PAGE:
Some good news out of Washington, DC. President Barak Obama’s Administration has moved to protect the Arctic National Wildlife Refuge in Alaska, widely considered one of the most spectacular and remote areas in the world.
The Department of the Interior is releasing a conservation plan for the Refuge that for the first time recommends additional protections, and President Obama announced he will make an official recommendation to Congress to designate core areas of the refuge – including its Coastal Plain – as wilderness, the highest level of protection available to public lands. If Congress chooses to act, it would be the largest ever wilderness designation since Congress passed the visionary Wilderness Act over 50 years ago.
“Designating vast areas in the Arctic National Wildlife Refuge as Wilderness reflects the significance this landscape holds for America and its wildlife,” said Secretary of the Interior Sally Jewell. “Just like Yosemite or the Grand Canyon, the Arctic National Wildlife Refuge is one of our nation’s crown jewels and we have an obligation to preserve this spectacular place for generations to come.”
The President’s decision builds upon years of public engagement by the U.S. Fish and Wildlife Service to revise the Comprehensive Conservation Plan and complete an environmental impact statement for the Arctic National Wildlife Refuge, as required by law. The plan will guide the Service’s management decisions for the next 15 years.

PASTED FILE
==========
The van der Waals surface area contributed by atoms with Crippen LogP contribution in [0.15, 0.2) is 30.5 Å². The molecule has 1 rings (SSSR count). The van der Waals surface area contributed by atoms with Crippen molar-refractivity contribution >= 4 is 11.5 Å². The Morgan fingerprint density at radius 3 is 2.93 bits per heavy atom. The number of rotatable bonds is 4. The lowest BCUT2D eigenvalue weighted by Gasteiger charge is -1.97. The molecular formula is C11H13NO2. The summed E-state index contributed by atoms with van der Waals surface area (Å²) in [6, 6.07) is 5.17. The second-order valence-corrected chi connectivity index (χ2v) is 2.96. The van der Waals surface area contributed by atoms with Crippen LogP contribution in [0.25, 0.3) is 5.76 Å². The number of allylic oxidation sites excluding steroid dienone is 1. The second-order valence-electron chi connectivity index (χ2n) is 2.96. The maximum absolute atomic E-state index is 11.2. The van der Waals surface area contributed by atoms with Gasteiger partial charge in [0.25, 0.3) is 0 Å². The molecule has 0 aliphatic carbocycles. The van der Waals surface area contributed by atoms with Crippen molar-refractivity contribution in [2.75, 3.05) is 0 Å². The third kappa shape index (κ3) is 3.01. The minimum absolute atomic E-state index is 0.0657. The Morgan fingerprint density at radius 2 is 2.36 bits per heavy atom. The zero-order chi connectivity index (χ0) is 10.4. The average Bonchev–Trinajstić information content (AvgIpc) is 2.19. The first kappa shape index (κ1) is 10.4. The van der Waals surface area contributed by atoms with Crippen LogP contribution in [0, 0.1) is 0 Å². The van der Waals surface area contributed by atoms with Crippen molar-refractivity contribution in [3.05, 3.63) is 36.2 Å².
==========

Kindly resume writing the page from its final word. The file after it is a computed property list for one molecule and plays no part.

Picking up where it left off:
Currently, over 7 million acres of the refuge are managed as wilderness, consistent with the Alaska National Interest Lands Conservation Act of 1980. However, more than 60 percent of the refuge – including the Coastal Plain – does not carry that designation.
Based on the best available science and extensive public comment, the Service’s preferred alternative recommends 12.28 million acres – including the Coastal Plain – for designation as wilderness. The Service also recommends four rivers – the Atigun, Hulahula, Kongakut, and Marsh Fork Canning – for inclusion into the National Wild and Scenic Rivers System.
The Arctic National Wildlife Refuge is home to the most diverse wildlife in the arctic, including caribou, polar bears, gray wolves, and muskoxen. More than 200 species of birds, 37 land mammal species, eight marine mammal species and 42 species of fish call the vast refuge home. Lagoons, beaches, salt marshes, tundra and forests make up the remote and undisturbed wild area that spans five distinct ecological regions.
The refuge holds special meaning to Alaska Natives, having sustained their lives and culture for thousands of years. The Gwich’in people refer to the Coastal Plain of the refuge as “The Sacred Place Where Life Begins,” reflecting the area’s importance to their community, maintaining healthy herds of caribou and an abundance of other wildlife.
Since Congress is the only authority able to designate Wilderness areas and Wild and Scenic Rivers, one can only hope that Republicans and Democrats can put aside their differences long enough to turn this dream into a reality.
More information will be available at www.fws.gov